The United Way of the Greater Winona Area will help create and expand 11 early-childhood programs with $45,000 in grants.
The organization announced the winners of its Venture Grants on Tuesday at a ceremony at St. Mary’s Church, moving forward its recently revitalized mission to aid the area’s youngest learners by allocating 25 percent of its annual budget to programs geared at helping children and their families.
“We really are excited,” executive director Beth Forkner Moe said. “This has been a long time to fruition.”
In March 2012, United Way announced that it planned to focus on children, and in particular the growing collaborative effort in Winona often referred to as the Birth to Grade 3 Initiative to make sure all children are prepared for kindergarten.
Twenty-two organizations applied for the grants. The United Way’s board of directors then narrowed it down to the 11 winners by evaluating applications on a variety of criteria, including innovation and the extent programs would collaborate with others.
Hiawatha Valley Mental Health Center was among the winners and will use its money to found the Early Childhood Hopeline — a phone-consultation service for Winona-area families, childcare providers and others concerned about the mental health of a child or seeking information about early-childhood mental-health issues. Callers will be able to talk with staff members trained specially in mental-health therapy and treatment for children 5 and younger.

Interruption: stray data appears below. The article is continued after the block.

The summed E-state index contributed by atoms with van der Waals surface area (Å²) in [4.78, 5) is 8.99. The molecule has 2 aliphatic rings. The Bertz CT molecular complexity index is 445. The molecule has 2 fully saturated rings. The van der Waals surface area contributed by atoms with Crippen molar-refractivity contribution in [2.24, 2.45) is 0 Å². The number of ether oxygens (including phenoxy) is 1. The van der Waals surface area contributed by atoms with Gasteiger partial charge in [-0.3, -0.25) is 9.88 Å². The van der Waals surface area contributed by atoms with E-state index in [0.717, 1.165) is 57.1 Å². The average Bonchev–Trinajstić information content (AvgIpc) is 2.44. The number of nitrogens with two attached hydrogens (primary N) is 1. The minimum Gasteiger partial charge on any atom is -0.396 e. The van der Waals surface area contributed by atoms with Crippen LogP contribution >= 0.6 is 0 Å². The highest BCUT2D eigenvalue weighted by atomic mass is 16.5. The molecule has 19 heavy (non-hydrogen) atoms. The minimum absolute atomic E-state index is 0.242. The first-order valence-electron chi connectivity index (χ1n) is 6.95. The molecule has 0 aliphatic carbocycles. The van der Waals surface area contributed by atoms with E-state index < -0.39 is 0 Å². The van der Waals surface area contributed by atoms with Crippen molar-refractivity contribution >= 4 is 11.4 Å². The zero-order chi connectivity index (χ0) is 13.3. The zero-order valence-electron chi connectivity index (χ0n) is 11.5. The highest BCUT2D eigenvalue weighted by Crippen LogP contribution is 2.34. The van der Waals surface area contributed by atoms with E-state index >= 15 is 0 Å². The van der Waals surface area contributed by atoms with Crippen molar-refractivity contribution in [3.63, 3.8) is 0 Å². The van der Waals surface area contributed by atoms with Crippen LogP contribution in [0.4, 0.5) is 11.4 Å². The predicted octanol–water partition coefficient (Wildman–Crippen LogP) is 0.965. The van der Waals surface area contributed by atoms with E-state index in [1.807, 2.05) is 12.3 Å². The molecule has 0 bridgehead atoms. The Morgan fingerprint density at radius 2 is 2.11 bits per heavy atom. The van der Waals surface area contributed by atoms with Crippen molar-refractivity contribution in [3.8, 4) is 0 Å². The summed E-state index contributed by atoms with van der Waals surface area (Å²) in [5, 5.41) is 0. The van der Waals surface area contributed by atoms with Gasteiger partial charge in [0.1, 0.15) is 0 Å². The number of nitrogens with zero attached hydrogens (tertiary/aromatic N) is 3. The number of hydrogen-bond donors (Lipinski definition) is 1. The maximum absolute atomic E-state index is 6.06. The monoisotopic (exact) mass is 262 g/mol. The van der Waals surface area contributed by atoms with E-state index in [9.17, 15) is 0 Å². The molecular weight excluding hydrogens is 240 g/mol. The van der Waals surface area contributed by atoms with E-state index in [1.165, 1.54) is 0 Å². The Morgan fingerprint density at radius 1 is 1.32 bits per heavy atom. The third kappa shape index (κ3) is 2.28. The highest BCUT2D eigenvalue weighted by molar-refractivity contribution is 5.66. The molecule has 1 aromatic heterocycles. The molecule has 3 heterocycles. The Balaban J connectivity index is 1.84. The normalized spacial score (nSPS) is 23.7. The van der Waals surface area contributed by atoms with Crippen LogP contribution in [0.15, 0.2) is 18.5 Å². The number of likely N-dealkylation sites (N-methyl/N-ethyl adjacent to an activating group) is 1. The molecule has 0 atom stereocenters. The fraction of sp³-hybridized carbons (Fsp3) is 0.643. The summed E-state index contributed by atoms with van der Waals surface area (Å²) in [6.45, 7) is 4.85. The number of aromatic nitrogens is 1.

“There are only a few models of this in the entire country,” Moe said.
Other winners include Home and Community Options, Central Lutheran Church child care center and Winona State University’s Children’s Center, which will use the money to buy iPads and software to help children with disabilities more effectively communicate, establish a wellness center and create a classroom for low-income at-risk infants, respectively.
Grace Place, Project FINE, Winona Area Catholic Schools and Winona Area Public Schools also will receive United Way funding.
“These grants are part of our overall plan to make sure that children are ready for school,” United Way board president Justin Green said.
United Way plans to sponsor a similar grant program next year and hope to see even more applications — and, with a successful campaign, have more money to donate.
Recipients of this year’s grants will need to reapply next year for funding, and the quality and effectiveness of all of the programs will be evaluated, Green said.
The United Way also will continue to support its current partners, Green and Moe said, whose funding will not be significantly affected by the new initiative.
“Our traditional partner agencies are still really the core of our organization,” Moe said.